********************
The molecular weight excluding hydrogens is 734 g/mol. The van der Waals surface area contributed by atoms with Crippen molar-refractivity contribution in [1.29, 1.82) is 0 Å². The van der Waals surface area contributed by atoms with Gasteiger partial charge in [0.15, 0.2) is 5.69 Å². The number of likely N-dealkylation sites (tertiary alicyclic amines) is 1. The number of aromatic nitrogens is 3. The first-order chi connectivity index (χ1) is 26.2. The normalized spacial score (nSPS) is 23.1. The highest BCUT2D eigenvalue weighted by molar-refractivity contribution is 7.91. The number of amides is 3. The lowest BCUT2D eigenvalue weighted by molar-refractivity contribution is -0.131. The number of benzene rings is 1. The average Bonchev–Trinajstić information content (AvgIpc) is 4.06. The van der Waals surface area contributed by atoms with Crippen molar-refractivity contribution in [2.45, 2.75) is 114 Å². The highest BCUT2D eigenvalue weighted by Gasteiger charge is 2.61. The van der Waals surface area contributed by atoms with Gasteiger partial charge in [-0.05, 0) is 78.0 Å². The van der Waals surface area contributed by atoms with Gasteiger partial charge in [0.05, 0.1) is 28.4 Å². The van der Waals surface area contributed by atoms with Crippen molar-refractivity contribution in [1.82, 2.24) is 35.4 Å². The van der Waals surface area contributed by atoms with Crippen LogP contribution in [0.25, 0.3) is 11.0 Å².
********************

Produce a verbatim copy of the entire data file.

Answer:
The molecular weight excluding hydrogens is 734 g/mol. The van der Waals surface area contributed by atoms with Crippen molar-refractivity contribution in [1.29, 1.82) is 0 Å². The van der Waals surface area contributed by atoms with Gasteiger partial charge in [0.15, 0.2) is 5.69 Å². The number of likely N-dealkylation sites (tertiary alicyclic amines) is 1. The number of aromatic nitrogens is 3. The first-order chi connectivity index (χ1) is 26.2. The normalized spacial score (nSPS) is 23.1. The highest BCUT2D eigenvalue weighted by molar-refractivity contribution is 7.91. The number of amides is 3. The lowest BCUT2D eigenvalue weighted by molar-refractivity contribution is -0.131. The number of benzene rings is 1. The average Bonchev–Trinajstić information content (AvgIpc) is 4.06. The van der Waals surface area contributed by atoms with Crippen molar-refractivity contribution in [2.45, 2.75) is 114 Å². The highest BCUT2D eigenvalue weighted by Gasteiger charge is 2.61. The van der Waals surface area contributed by atoms with Gasteiger partial charge in [-0.05, 0) is 78.0 Å². The van der Waals surface area contributed by atoms with Gasteiger partial charge in [0.05, 0.1) is 28.4 Å². The van der Waals surface area contributed by atoms with Crippen molar-refractivity contribution in [1.82, 2.24) is 35.4 Å². The van der Waals surface area contributed by atoms with Crippen LogP contribution in [0.25, 0.3) is 11.0 Å².